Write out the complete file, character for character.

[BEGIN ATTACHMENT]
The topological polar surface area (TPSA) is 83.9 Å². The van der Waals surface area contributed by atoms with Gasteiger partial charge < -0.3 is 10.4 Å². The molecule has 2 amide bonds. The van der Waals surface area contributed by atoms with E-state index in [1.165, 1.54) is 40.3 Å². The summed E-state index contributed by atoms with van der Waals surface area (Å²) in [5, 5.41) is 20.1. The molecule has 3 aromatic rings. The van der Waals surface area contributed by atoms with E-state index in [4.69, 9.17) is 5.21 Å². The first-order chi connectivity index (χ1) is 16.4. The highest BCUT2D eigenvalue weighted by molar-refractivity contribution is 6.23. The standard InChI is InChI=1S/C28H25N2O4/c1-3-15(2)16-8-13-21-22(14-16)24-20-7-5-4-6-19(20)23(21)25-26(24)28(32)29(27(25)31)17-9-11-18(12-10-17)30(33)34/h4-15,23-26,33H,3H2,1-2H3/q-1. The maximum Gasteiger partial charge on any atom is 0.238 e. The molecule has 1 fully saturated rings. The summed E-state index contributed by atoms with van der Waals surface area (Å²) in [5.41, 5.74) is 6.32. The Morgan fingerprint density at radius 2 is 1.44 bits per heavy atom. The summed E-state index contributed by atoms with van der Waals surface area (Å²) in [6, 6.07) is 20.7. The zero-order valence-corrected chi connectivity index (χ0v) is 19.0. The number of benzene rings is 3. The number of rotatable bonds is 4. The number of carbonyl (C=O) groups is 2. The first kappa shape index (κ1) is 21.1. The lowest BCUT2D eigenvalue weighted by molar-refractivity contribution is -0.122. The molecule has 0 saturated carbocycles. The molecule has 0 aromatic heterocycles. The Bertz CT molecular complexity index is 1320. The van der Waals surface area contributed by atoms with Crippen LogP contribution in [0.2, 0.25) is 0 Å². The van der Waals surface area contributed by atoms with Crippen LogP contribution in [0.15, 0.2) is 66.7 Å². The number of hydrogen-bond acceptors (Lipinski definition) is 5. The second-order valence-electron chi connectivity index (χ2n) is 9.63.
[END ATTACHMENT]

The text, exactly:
The topological polar surface area (TPSA) is 83.9 Å². The van der Waals surface area contributed by atoms with Gasteiger partial charge < -0.3 is 10.4 Å². The molecule has 2 amide bonds. The van der Waals surface area contributed by atoms with E-state index in [1.165, 1.54) is 40.3 Å². The summed E-state index contributed by atoms with van der Waals surface area (Å²) in [5, 5.41) is 20.1. The molecule has 3 aromatic rings. The van der Waals surface area contributed by atoms with E-state index in [4.69, 9.17) is 5.21 Å². The first-order chi connectivity index (χ1) is 16.4. The highest BCUT2D eigenvalue weighted by molar-refractivity contribution is 6.23. The standard InChI is InChI=1S/C28H25N2O4/c1-3-15(2)16-8-13-21-22(14-16)24-20-7-5-4-6-19(20)23(21)25-26(24)28(32)29(27(25)31)17-9-11-18(12-10-17)30(33)34/h4-15,23-26,33H,3H2,1-2H3/q-1. The maximum Gasteiger partial charge on any atom is 0.238 e. The molecule has 1 fully saturated rings. The summed E-state index contributed by atoms with van der Waals surface area (Å²) in [5.41, 5.74) is 6.32. The Morgan fingerprint density at radius 2 is 1.44 bits per heavy atom. The summed E-state index contributed by atoms with van der Waals surface area (Å²) in [6, 6.07) is 20.7. The zero-order valence-corrected chi connectivity index (χ0v) is 19.0. The number of benzene rings is 3. The number of rotatable bonds is 4. The number of carbonyl (C=O) groups is 2. The first kappa shape index (κ1) is 21.1. The lowest BCUT2D eigenvalue weighted by molar-refractivity contribution is -0.122. The molecule has 0 saturated carbocycles. The molecule has 0 aromatic heterocycles. The Bertz CT molecular complexity index is 1320. The van der Waals surface area contributed by atoms with Crippen LogP contribution in [0.2, 0.25) is 0 Å². The van der Waals surface area contributed by atoms with Crippen LogP contribution in [0.15, 0.2) is 66.7 Å². The number of hydrogen-bond acceptors (Lipinski definition) is 5. The second-order valence-electron chi connectivity index (χ2n) is 9.63.